The leader of Lebanon's largest Christian denomination visited Jerusalem on Sunday, an official said, making him the first Lebanese religious leader to set foot in the city since Israel captured its traditionally Arab eastern sector in the 1967 Mideast war.
Cardinal Bechara Rai, head of the Maronite Catholic Church, came to Jerusalem as part of a group of senior clergy accompanying Pope Francis on a Holy Land pilgrimage, said the Vatican spokesman, the Rev. Federico Lombardi.
Lebanon and Israel are formally still at war, following a bloody history over decades.
Lebanese media have blasted the cardinal's plans to visit Jerusalem. On Sunday, the al-Akhbar newspaper wrote that "by coming here, he is forgiving the Zionists for the crimes they committed."
However, Palestinian President Mahmoud Abbas came to the defense of the cardinal and publicly demonstrated his support Sunday. In biblical Bethlehem, Abbas awarded Rai a medal, the "Star of Jerusalem," according to the official Palestinian news agency WAFA.
Abbas told the cardinal he was being honored for his support of the Palestinian people "and in gratitude for his courage and visiting Jerusalem and breaking the siege and supporting the steadfastness of its people."
Rai said he came to the Holy Land to pray for peace. "If there is a peaceful solution in Palestine, then this will give benefits to the entire world," he said, according to WAFA. "We are with you (the Palestinians) and we defend your cause," he added.
Pope Francis delivered a powerful boost of support to the Palestinians Sunday, repeatedly backing their statehood aspirations, praying solemnly at Israel's controversial separation barrier and calling the stalemate in peace efforts "unacceptable."
The pope also lamented the dire state of Mideast peace efforts, saying the holy city of Jerusalem "remains deeply troubled."
He called for a "just and lasting solution" so that Israelis and Palestinians may live in peace. He said Israel deserves peace and security "within internationally recognized borders," while the Palestinians have a "right to live with dignity and with freedom of movement" in their own homeland.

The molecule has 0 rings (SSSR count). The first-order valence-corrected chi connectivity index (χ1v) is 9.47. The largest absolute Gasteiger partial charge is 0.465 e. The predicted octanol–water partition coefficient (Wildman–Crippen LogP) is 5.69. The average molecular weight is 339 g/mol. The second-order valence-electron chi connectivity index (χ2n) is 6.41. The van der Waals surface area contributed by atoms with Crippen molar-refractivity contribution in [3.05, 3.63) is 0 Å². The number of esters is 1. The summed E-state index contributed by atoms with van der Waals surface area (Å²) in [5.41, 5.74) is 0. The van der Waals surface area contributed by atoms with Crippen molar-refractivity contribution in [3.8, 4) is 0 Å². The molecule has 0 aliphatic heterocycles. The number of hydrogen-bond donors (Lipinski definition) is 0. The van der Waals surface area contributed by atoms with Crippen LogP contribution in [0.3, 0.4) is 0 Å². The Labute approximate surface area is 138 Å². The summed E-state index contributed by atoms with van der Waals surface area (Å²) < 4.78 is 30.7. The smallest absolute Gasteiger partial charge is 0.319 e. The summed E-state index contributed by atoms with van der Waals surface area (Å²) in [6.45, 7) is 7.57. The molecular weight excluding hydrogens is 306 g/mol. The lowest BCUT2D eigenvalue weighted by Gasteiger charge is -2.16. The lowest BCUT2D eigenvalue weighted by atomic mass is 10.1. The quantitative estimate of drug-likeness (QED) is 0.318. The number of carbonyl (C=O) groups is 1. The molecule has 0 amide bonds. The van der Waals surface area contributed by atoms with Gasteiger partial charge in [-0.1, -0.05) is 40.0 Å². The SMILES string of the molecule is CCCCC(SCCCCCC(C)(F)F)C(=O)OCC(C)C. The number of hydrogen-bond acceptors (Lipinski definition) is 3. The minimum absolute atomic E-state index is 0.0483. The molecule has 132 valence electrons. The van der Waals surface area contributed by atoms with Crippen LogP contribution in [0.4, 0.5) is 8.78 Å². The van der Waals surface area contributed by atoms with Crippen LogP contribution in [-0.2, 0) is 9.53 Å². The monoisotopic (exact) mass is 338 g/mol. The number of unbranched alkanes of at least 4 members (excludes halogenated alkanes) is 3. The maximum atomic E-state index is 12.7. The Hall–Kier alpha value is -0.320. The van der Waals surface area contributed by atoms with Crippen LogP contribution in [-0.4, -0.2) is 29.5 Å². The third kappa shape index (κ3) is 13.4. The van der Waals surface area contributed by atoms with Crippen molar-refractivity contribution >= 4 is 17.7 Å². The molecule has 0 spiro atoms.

In an unscripted move, Francis arranged a meeting between the Israeli and Palestinian presidents at the Vatican next month. The meeting, while largely symbolic, shows how the pope has sought to transform his immensely popular appeal into a moral force for peace.
On the second day of a three-day swing through the region, the pope arrived in Bethlehem, the birthplace of Christianity, before heading to Israel for the final leg of his visit.
While Francis mingled warmly with his Israeli hosts, his trip to Bethlehem included the day's most powerful images as he expressed sympathy and solidarity with the Palestinians.
"I am with you," he told a group of Palestinian children at a stop in Bethlehem's Deheishe refugee camp. He also held a private lunch with five Palestinian families who say they have been harmed by Israeli policies.
Even the pope's arrival in Bethlehem - by helicopter straight from Jordan - carried important symbolic significance. Past papal visits to the West Bank have come through Israel, which captured the territory in the 1967 Mideast war.
Palestinian officials hailed Francis' decision to refer to the "state of Palestine." In its official program, the Vatican referred to President Mahmoud Abbas as the president of the "state of Palestine," and his Bethlehem office as the "presidential palace." He pointedly called Abbas a "man of peace."
Jubilant Palestinians cheered Francis as he arrived in Bethlehem's Manger Square, shouting "Viva al-Baba!" or "Long live the pope!" Giant Palestinian flags in red, white, green and black and the Vatican's yellow-and-white flags decorated the square, which is home to the Church of the Nativity, built over the grotto where tradition says Jesus was born.